5. Mere Christianity (C. S. Lewis), especially Book Four, “Beyond Personality.” Here’s a test of a great book: Can it grow up with you? Book Four of Mere Christianity was one of the books (along with a key chapter of Packer’s Knowing God) that introduced me to the doctrine of the Trinity when I was seventeen and didn’t know much about much. Then I read it again after earning a PhD on the doctrine of the Trinity, and I found it even more impressive. How can a man write in a way that edifies and instructs folks at both extremes of the educational spectrum? There may be a “too smart for C.S. Lewis” stage of theological puberty, and it may be a helpful part of coming of age (though some bishops may be stuck in it), but the interesting stuff happens when you grow back into C.S. Lewis.
6. A Compendium of Christian Theology (William Burt Pope) Pope. 1822-1903. Unjustly neglected, bypassed in an age of controversy because he fixed his attention on the main, broad lines of Christian thought and emphasized continuity. Theological genius. Three-volume Methodist dogmatics. He handled theological themes as if they were holy things. If all Methodists did theology like this, I’d become Methodist and never look back.
7. The Principles of Theology (W. H. Griffith-Thomas) If all Anglicans did theology like this, I’d become Anglican and never look back. All the solidity of the Anglican tradition (in form, the book is a commentary on the 39 Articles), all the fire of evangelicalism (he collaborated in the founding of Dallas Theological Seminary), all the details of close attention to Scripture, and all the breadth of an organic systematics. No novelties, but “Deep simplicities and simple profundities which will strike his readers as new revelations,” said J.I. Packer of Griffith-Thomas’s work. Rather patrician, almost Olympian in his broad-mindedness and his mastery of the great tradition. So he’s inerrantist, premillenial, and Keswick. Deal with it.
8. There is no better way to become a theologian than to work straight through the Institutes of the Christian Religion. I’ve been through it five times, three with students, and can’t wait to do it again. It is specifically designed, by this master craftsman who knew the arts of Renaissance humanism and applied them to the task of teaching Christian doctrine, to lead theologians through the tensions, dangers, and possibilities of theology. Calvin brings the alternatives before your vision, weighs them, and reminds you that your doctrinal decisions are being made in real time, coram Deo: before the face of God.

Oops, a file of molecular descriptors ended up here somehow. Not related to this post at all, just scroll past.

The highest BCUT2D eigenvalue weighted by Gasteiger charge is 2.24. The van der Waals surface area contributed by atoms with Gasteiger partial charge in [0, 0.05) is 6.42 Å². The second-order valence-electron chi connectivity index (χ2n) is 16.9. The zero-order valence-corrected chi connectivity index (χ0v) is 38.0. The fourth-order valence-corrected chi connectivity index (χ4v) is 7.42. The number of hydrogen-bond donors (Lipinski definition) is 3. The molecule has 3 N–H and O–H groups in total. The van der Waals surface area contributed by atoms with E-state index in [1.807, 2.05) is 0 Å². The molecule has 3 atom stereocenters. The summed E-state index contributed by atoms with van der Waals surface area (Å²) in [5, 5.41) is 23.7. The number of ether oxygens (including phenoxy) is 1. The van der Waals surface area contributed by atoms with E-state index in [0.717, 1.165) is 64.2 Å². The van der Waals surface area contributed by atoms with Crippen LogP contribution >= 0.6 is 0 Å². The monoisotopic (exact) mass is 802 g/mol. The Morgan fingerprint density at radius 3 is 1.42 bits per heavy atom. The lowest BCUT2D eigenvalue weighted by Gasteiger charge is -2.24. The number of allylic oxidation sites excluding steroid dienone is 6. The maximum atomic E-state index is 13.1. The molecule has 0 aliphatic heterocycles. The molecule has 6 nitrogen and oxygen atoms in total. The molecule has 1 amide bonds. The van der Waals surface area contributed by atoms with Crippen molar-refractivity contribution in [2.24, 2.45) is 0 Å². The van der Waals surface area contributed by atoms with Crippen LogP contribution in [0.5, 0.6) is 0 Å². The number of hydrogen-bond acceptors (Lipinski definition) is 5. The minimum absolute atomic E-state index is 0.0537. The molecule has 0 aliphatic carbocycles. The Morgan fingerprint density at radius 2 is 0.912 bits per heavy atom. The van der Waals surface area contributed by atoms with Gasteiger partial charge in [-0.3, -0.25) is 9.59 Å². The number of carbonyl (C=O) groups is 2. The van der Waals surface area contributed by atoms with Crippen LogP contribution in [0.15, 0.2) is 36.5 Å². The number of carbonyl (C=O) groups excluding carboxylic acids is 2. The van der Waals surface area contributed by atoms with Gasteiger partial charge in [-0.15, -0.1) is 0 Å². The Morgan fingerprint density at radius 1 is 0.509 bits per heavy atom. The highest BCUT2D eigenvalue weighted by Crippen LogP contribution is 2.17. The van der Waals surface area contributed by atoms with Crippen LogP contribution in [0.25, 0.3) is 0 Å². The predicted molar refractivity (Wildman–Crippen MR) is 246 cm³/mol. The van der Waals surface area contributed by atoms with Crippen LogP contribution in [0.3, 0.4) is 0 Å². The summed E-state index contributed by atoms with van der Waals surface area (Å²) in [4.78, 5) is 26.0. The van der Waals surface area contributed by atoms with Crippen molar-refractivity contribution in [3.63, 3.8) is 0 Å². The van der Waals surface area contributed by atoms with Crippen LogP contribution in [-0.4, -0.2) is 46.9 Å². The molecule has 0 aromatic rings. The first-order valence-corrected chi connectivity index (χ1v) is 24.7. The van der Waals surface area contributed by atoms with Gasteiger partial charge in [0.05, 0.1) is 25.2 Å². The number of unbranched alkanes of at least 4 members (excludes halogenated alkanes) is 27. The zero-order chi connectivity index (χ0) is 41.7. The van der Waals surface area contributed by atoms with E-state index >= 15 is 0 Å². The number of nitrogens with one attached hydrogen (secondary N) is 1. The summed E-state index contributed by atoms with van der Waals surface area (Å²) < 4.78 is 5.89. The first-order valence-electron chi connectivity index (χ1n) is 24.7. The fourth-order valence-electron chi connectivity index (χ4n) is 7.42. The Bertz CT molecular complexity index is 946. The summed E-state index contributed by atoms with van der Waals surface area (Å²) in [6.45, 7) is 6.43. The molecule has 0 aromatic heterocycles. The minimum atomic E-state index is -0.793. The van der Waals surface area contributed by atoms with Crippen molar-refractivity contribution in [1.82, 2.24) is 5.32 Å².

9. The Heidelberg Catechism (Ursinus and Olevianus) I recently talked with a woman who had grown up in a Dutch denomination that imposed the Heidelberg Catechism on its congregational life in a way that made it seem (to her, at least) to be a cold and heartless system. Though I believe that she experienced it as such, I am astonished that this is possible, because this little masterpiece is systematically geared to summarizing the main ideas of Scripture and applying them, personally and pastorally, to the believer. The opening question is, “What is your only comfort in life and in death?” and repeatedly throughout, the catechism explores part of the work of Christ and then poses the question “What benefit do you derive from this?” The answers are well worth writing on your heart.
10. Tie: The Gospel Mystery of Sanctification (Walter Marshall), or The Life of God in the Soul of Man (Henry Scougal) For practical purposes, there’s no theological decision more important than figuring out how justification and sanctification cohere in the Christian life. Mistakes here can tie you in knots that take years to untangle, knots that go deeper than ideas. Marshall’s book is great and comprehensive, but not the greatest reading experience. Scougal’s book is a delight to read, and makes its main point in the first few pages. Lively minds like Susannah Wesley and George Whitefield knew where to go next after getting pointers from Scougal.